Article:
Goal Setting: Key to Project Success

The real purpose of project work is to effectively implement a change that improves an organization. To manage a project to success, the project should have a specific goal to reach. It almost seems elementary to discuss goal setting, but in reality, too many projects fail before they even get started because the goal is not clear or it's subject to interpretation.

Without question, there should be a defined end state so the entire organization is aware when a project has achieved the goal. Having a defined goal is also integral to the project teams approach and how they intend to achieve it. If the team is not clear on the goal, there will be miscommunication and misdirection throughout the entire project. Thus, clearly defined goals are a must to ensure projects stay on task and deliver the results that leadership expect.

Successful Goal Setting

When it’s time for goal setting on a project, there are five critical components that must be met to be considered a properly defined goal.

1. The goal must be in line with business objectives

If a desired project does not align to business objectives, it will result in a solution that does not fit the overall strategy of the business (if the project even gets to completion). When a project fails to align to business objectives, it will inevitably lose support within an organization because leadership will not understand how it will help the bottom line. “Project goals must be aligned to business objectives”.

2. The goal must be quantifiable

Having a goal that is quantifiable forces the project to be specific in its scope. Quantifiable goals also provide measurable visibility to the progress and success of the work. A focus on quantifying project goals will also translate to the project team, giving them clarity and the ability to understand how their activities and actions help the project reach its intended end state.

3. The goal must be measurable

A project with a goal that is unable to be measured has no way of signaling that the desired results have been met. When goal setting, define a specific measure that will show team members and leadership that the project has provided the desired results. Having a measure by which the team shows success keeps the project deliberately focused on getting closer to the goal and allows the team to evaluate variables that they are managing to affect change along the way.

4. The goal must be time-bound

A common mistake in goal setting is to not specify a time frame for the goal to be met. By creating a time-bound goal, an expectation for project completion is created and team members have another measure of success for the project. The timeline provided will again, focus work done by the team, as well as communicate leadership’s expectations to the organization.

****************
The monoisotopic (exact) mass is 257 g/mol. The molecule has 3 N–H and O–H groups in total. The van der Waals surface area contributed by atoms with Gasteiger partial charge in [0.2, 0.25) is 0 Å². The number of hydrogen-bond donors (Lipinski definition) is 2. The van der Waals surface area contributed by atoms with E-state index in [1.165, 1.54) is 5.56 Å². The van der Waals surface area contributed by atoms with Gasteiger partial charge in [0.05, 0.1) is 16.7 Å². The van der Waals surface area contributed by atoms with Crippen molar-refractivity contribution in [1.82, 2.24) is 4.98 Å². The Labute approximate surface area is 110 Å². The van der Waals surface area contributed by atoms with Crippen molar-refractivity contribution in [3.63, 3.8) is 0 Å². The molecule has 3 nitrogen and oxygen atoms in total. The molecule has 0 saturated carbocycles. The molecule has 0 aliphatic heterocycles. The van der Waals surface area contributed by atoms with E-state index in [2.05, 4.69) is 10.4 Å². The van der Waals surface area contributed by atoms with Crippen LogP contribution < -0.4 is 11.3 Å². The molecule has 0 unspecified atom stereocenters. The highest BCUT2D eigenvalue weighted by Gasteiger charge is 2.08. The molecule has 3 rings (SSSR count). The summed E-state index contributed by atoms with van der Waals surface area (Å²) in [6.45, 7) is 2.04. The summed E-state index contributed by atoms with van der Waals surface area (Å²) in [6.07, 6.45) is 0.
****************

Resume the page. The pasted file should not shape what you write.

5. The goal must be achievable

While all of the criteria above help to properly set a project goal, ensuring that it’s achievable is probably the most important. If the goal is not achievable within the time-frame expected and with the resources available to the project team, the project will only serve to drain resources and eventually die. Leadership, project managers, and subject matter experts must all agree on an achievable goal before the project begins.

Goal setting, when done properly, can create a clear vision for a project’s work. It takes dedication and time from all levels of the team to produce a properly defined goal that will prove success to an organization. Although there will be time spent defining a proper goal for a project, once it has been identified, the project will be on firm ground and will actually have a chance to succeed.

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About Michael Parker

Michael Parker is the founder and president of Lean Sigma Corporation, a leading Lean Six Sigma certification provider, and licensor of premium training content to universities and corporations world wide. Michael has over 25 years of experience leading and executing Lean Six Sigma programs and projects. As a Fortune 50 senior executive, Michael led oversight of project portfolios as large as 150 concurrent projects exceeding $100 million in annual capital expenditures. Michael has also managed multi-site operations with the accountability of over 250 quality assurance managers, analysts, and consultants. He is an economist by education, earning his Bachelor of Science degree from Radford University while also lettering four years as an NCAA Division I scholarship athlete. Michael earned his Six Sigma Master Black Belt certification from Bank of America and his Black Belt certification from R.R. Donnelley & Sons. He holds nine U.S. Copyrights for his "Learn Six Sigma" publications, and a U.S. Patent.